Shorelines, Wetlands, and the Bay
Many of our most environmentally sensitive areas are shorelines (on both Bay and ocean) and wetlands. They are also among the most biologically productive ecosystems.
An immense variety of microbes, plants, insects, amphibians, reptiles, birds, fish, and mammals need wetlands for part or all of their life cycles. More than 1/3 of all threatened and endangered species live only in wetlands, and nearly half use wetlands at some time in their lives. For decades we have worked, with considerable effectiveness, to stop development of wetlands and shorelines and to bring them into public ownership and protection.
Now rising sea levels bring a new threat. Of all habitats, shorelines are among the most vulnerable to the effects of climate change. As sea levels rise–they are already doing so (see www.pacinst.org/reports/sea_level_rise/maps for maps)–low-lying lands are submerged or turned brackish, bluffs are eroded, and coastal development is threatened and destroyed. These effects are already happening, and even if human greenhouse-gas emissions were stopped tomorrow, we’d be facing these problems for decades. In the worst-case scenario, 93% of San Francisco Bay’s tidal marsh could be lost in the next 50 – 100 years.
We must find ways to adapt to this inevitability. We can stop placing people and businesses in harm’s way by not allowing development in projected inundation zones and flood plains. We can lessen beach erosion through building natural habitats such as kelp forests and oyster beds, which act as wave breaks. We can protect shorelines by stabilizing dunes and establishing vegetation barriers. We can allow for the expansion of wetlands, valuable in their own right for their natural diversity, and also as flood buffers. And we can make choices to concede to nature and plan retreat from the shore, often the most cost-effective and safest option.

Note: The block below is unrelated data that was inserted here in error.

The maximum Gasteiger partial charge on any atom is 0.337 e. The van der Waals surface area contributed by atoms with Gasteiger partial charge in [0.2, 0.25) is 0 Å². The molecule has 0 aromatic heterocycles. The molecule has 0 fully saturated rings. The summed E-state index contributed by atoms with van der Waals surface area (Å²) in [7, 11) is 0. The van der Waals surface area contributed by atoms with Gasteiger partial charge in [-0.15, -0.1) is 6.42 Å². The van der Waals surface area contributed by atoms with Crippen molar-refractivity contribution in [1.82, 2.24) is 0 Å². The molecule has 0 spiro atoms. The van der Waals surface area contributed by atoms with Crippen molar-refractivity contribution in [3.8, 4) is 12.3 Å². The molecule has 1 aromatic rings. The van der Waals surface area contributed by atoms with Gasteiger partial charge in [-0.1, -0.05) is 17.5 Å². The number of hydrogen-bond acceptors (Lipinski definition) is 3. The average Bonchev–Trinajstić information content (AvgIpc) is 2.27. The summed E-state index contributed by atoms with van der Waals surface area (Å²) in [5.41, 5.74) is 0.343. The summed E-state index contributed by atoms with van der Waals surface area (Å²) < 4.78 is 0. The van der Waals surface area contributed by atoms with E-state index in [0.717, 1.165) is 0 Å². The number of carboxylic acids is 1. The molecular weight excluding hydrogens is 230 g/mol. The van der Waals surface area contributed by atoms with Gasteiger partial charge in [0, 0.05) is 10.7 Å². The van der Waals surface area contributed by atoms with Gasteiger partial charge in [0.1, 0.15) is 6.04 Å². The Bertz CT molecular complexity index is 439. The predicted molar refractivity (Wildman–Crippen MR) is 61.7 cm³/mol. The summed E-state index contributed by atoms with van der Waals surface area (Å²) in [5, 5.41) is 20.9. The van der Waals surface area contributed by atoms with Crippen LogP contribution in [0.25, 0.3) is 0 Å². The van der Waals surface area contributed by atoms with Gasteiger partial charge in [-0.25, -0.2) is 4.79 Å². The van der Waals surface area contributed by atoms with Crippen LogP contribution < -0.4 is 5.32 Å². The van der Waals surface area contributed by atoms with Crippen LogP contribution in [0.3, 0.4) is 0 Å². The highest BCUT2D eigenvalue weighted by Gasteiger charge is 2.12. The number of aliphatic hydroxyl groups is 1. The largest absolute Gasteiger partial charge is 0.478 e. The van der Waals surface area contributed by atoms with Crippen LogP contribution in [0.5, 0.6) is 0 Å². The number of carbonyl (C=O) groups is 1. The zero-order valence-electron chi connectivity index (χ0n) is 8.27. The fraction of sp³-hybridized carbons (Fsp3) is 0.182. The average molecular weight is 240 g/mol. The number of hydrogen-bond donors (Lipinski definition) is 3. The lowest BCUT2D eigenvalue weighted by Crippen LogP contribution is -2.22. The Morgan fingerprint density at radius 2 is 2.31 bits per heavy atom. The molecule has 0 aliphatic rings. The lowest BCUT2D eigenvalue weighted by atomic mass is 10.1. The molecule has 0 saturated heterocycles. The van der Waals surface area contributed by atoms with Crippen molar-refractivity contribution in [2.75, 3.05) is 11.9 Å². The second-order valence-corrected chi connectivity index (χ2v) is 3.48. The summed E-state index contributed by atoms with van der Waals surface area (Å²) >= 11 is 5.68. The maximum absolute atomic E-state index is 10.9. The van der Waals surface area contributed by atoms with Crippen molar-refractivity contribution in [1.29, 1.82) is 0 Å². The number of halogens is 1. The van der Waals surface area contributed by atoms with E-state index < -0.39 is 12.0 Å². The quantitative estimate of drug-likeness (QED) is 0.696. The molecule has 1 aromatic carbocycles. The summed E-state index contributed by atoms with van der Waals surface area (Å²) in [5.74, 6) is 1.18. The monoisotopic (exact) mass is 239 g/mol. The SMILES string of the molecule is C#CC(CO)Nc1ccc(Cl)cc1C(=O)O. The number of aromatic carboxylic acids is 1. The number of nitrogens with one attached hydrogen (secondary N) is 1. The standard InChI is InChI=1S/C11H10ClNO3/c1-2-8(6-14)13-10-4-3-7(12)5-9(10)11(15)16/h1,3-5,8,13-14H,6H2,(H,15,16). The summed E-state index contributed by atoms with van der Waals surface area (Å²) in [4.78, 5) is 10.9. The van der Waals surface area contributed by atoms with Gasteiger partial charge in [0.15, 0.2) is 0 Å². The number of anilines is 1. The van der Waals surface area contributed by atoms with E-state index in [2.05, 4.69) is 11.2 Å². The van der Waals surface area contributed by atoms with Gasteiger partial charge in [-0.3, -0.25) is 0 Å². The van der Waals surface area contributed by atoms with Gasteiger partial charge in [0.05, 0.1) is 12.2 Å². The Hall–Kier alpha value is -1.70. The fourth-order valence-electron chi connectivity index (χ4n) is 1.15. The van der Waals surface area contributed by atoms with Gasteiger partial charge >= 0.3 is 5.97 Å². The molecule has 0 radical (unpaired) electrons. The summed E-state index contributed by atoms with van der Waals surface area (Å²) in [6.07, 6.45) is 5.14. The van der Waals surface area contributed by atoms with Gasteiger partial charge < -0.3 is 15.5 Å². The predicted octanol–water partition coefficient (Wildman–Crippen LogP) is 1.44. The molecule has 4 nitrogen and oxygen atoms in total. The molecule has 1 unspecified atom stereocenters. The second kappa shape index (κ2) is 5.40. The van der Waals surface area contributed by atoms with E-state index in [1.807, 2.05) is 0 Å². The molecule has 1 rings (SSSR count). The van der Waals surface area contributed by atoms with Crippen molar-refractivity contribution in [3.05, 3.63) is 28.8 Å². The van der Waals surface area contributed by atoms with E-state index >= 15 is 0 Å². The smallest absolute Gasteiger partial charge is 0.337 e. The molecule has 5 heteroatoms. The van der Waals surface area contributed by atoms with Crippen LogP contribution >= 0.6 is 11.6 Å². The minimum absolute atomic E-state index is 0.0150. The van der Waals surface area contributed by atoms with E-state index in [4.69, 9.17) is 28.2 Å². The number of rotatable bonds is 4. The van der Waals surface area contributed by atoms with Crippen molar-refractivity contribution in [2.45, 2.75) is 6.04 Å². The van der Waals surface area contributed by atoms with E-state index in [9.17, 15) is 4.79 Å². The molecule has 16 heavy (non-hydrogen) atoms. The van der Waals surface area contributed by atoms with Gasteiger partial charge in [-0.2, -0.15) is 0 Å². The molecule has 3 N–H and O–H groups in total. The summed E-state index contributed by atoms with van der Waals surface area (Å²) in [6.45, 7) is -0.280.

San Francisco waterfront
San Francisco is where it is and what it is because of its waterfront location. Now it faces at least four development proposals which together would constitute the greatest change to the waterfront in many decades:
- 8 Washington
- Piers 30 - 32 (Warriors)
- 75 Howard Street
- Seawall Lot 337/Pier 48 — Giants
» Learn more about the San Francisco Bay Chapter's efforts to protect the San Francisco shoreline.
The Bay Chapter has a long tradition of working to protect the wetlands along the bayshore. Sometimes this takes the form of opposing inappropriate development; sometimes of working for protective zoning or acquisition of the lands by a public agency. The articles below tell of some recent and current efforts:
» Learn more about our efforts to Restore the Wetlands at Sharp Park.
We work to create and protect parks along much of the Bay shoreline. For more details see "Parks and Open Space".
California Coastal Commission
The Sierra Club was deeply involved in the initiative campaign that passed Proposition 20 in 1972, establishing the California Coastal Commission as the guardian of the state's shoreline, and we have worked actively ever since to strengthen its powers and to make sure that it does its job well. For some of our recent efforts see:
» "Give Coastal Commission power to issue fines" (Aug. 19, 2013).
» "Coastal Commission OKs Beach Chalet project" (May 22, 2013).
» "Tomales Dunes finally wins protection" (July 14, 2014).
A California water primer
» Finding out about your water
» Who uses how much? California water by the numbers
» The potential for water conservation
» Water and power: joined at the hip
» The watershed approach to planning
» Making all our landscapes water-wise landscapes
» Where there's rain, there's runoff: integrated water management begins at home